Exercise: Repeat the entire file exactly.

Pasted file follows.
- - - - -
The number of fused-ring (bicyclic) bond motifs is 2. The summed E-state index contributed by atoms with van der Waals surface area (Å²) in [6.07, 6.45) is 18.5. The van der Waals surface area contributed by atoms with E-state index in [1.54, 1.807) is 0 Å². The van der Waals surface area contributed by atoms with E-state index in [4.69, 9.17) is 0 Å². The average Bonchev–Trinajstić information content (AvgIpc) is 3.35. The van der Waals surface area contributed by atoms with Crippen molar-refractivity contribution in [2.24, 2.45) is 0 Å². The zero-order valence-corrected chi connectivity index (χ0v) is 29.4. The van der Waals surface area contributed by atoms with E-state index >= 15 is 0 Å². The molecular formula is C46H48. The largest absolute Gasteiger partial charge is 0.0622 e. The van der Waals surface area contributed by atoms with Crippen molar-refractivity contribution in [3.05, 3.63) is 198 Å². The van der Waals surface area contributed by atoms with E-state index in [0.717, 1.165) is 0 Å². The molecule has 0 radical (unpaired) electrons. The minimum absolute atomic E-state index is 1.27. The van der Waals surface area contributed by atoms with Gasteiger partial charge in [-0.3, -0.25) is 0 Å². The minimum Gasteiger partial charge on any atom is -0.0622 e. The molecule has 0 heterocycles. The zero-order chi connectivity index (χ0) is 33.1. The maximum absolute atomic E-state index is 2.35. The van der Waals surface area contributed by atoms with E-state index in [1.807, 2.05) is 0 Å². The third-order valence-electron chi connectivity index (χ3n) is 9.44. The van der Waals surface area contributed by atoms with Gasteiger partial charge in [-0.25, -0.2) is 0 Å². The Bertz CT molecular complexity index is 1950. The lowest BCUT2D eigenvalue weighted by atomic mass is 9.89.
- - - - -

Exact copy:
The number of fused-ring (bicyclic) bond motifs is 2. The summed E-state index contributed by atoms with van der Waals surface area (Å²) in [6.07, 6.45) is 18.5. The van der Waals surface area contributed by atoms with E-state index in [1.54, 1.807) is 0 Å². The van der Waals surface area contributed by atoms with E-state index in [4.69, 9.17) is 0 Å². The average Bonchev–Trinajstić information content (AvgIpc) is 3.35. The van der Waals surface area contributed by atoms with Crippen molar-refractivity contribution in [2.24, 2.45) is 0 Å². The zero-order valence-corrected chi connectivity index (χ0v) is 29.4. The van der Waals surface area contributed by atoms with E-state index >= 15 is 0 Å². The molecular formula is C46H48. The largest absolute Gasteiger partial charge is 0.0622 e. The van der Waals surface area contributed by atoms with Crippen molar-refractivity contribution in [3.05, 3.63) is 198 Å². The van der Waals surface area contributed by atoms with E-state index in [0.717, 1.165) is 0 Å². The molecule has 0 radical (unpaired) electrons. The minimum absolute atomic E-state index is 1.27. The van der Waals surface area contributed by atoms with Gasteiger partial charge in [-0.3, -0.25) is 0 Å². The minimum Gasteiger partial charge on any atom is -0.0622 e. The molecule has 0 heterocycles. The zero-order chi connectivity index (χ0) is 33.1. The maximum absolute atomic E-state index is 2.35. The van der Waals surface area contributed by atoms with E-state index in [1.807, 2.05) is 0 Å². The third-order valence-electron chi connectivity index (χ3n) is 9.44. The van der Waals surface area contributed by atoms with Gasteiger partial charge in [-0.25, -0.2) is 0 Å². The Bertz CT molecular complexity index is 1950. The lowest BCUT2D eigenvalue weighted by atomic mass is 9.89.